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Wild and cultivated plants have provided humans with cures for thousands of years. Aspirin, for example, the most widely used drug in the Western pharmacopoeia, was first isolated from willows to treat fever, pain, and inflammation. Writing for the lay reader, the author surveys the history of the use of plants in medicine, the range of chemicals produced by plants, and the prospects for future discoveries.
This book is only available through print on demand. All interior art is black and white.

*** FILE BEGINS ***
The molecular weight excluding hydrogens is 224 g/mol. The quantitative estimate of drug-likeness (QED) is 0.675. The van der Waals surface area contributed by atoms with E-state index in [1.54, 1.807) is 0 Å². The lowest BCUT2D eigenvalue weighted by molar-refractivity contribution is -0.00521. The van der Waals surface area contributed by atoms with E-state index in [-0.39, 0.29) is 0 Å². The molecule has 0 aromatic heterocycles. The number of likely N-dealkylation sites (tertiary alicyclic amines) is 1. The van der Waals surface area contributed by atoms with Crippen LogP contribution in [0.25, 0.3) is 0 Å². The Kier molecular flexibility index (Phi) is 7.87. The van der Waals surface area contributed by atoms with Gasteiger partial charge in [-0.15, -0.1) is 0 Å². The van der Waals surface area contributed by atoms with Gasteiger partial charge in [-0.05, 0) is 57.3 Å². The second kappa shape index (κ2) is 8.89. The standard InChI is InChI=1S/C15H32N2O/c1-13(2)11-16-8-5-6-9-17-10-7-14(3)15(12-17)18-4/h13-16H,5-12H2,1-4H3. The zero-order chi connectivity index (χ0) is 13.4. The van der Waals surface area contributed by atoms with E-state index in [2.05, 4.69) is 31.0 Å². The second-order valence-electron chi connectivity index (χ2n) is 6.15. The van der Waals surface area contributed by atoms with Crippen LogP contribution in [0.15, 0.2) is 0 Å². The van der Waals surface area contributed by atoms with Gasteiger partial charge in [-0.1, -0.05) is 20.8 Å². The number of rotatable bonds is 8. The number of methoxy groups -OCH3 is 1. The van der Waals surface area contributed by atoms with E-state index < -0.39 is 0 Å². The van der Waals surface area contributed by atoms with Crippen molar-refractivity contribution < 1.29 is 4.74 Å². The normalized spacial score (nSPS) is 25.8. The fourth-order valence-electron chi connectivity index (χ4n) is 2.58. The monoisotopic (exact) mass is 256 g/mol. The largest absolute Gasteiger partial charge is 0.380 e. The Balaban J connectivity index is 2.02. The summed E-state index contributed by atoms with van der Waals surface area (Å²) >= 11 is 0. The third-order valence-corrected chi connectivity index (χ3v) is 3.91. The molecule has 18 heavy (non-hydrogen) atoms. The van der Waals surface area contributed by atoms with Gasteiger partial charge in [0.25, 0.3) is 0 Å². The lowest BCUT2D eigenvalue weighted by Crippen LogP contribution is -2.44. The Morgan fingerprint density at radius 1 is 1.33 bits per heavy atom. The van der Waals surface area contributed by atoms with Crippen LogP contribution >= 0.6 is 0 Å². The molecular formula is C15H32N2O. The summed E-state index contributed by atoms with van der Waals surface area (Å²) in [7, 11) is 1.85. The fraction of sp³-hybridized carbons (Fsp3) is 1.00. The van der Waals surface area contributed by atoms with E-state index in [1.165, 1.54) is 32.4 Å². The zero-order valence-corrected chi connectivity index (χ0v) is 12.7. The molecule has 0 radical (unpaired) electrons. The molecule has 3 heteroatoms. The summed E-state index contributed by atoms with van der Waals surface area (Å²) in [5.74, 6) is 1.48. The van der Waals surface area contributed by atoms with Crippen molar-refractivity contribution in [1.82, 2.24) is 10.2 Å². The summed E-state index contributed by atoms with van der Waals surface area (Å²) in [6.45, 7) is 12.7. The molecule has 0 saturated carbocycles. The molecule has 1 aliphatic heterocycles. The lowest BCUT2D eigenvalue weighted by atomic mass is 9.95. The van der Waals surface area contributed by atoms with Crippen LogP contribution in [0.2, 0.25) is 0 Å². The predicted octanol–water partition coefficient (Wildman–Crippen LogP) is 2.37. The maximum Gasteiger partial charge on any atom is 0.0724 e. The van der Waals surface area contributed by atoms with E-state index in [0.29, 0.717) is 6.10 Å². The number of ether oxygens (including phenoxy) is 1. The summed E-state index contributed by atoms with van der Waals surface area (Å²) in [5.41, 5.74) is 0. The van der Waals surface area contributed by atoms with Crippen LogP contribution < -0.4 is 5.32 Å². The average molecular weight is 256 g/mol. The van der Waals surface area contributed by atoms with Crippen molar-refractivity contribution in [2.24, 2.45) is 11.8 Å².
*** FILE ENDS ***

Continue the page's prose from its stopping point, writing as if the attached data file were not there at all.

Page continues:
About the Author
Judith Sumner teaches medicinal botany at the Arnold Arboretum of Harvard University and at the Garden in the Woods, the botanic garden of the New England Wild Flower Society in Framingham, Massachusetts. Her lectures are highly sought after by inquisitive students of all ages, and she has been honored with awards for excellence in teaching. She is the author of The Natural History of Medicinal Plants as well as numerous scientific publications.
“Some of her most interesting revelations are about the relationships that animals have with plants: their pharmacopoeia is much more advanced than we give them credit for.” —Booklist